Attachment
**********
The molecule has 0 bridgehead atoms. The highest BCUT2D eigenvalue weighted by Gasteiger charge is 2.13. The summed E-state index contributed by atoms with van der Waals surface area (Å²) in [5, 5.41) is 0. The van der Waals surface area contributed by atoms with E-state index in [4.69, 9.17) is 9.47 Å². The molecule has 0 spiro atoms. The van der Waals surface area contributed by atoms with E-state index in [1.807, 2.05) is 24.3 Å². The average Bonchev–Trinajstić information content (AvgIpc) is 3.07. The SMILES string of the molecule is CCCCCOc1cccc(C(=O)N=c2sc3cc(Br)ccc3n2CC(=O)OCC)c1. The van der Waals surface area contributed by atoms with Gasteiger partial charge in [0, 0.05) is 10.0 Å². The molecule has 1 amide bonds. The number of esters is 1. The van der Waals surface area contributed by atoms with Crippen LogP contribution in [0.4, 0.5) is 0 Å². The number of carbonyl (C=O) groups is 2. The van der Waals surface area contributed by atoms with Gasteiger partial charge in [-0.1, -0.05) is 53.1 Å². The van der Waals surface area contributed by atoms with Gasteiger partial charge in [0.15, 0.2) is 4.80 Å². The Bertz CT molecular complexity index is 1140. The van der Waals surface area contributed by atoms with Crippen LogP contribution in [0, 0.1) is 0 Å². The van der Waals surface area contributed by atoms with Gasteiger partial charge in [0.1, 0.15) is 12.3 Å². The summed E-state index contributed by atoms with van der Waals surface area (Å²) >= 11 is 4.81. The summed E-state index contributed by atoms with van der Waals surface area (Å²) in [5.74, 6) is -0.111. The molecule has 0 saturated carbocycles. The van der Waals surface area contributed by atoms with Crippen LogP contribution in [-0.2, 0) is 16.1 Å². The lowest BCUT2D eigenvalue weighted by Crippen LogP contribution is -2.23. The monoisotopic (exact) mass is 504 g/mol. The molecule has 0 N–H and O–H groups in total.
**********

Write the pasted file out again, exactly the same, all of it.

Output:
The molecule has 0 bridgehead atoms. The highest BCUT2D eigenvalue weighted by Gasteiger charge is 2.13. The summed E-state index contributed by atoms with van der Waals surface area (Å²) in [5, 5.41) is 0. The van der Waals surface area contributed by atoms with E-state index in [4.69, 9.17) is 9.47 Å². The molecule has 0 spiro atoms. The van der Waals surface area contributed by atoms with E-state index in [1.807, 2.05) is 24.3 Å². The average Bonchev–Trinajstić information content (AvgIpc) is 3.07. The SMILES string of the molecule is CCCCCOc1cccc(C(=O)N=c2sc3cc(Br)ccc3n2CC(=O)OCC)c1. The van der Waals surface area contributed by atoms with Gasteiger partial charge in [0, 0.05) is 10.0 Å². The molecule has 1 amide bonds. The number of esters is 1. The van der Waals surface area contributed by atoms with Crippen LogP contribution in [0.4, 0.5) is 0 Å². The number of carbonyl (C=O) groups is 2. The van der Waals surface area contributed by atoms with Gasteiger partial charge in [-0.1, -0.05) is 53.1 Å². The van der Waals surface area contributed by atoms with Gasteiger partial charge in [0.15, 0.2) is 4.80 Å². The Bertz CT molecular complexity index is 1140. The van der Waals surface area contributed by atoms with Crippen LogP contribution in [0, 0.1) is 0 Å². The van der Waals surface area contributed by atoms with Gasteiger partial charge in [0.1, 0.15) is 12.3 Å². The summed E-state index contributed by atoms with van der Waals surface area (Å²) >= 11 is 4.81. The summed E-state index contributed by atoms with van der Waals surface area (Å²) in [5.74, 6) is -0.111. The molecule has 0 saturated carbocycles. The van der Waals surface area contributed by atoms with Crippen LogP contribution in [-0.2, 0) is 16.1 Å². The lowest BCUT2D eigenvalue weighted by Crippen LogP contribution is -2.23. The monoisotopic (exact) mass is 504 g/mol. The molecule has 0 N–H and O–H groups in total.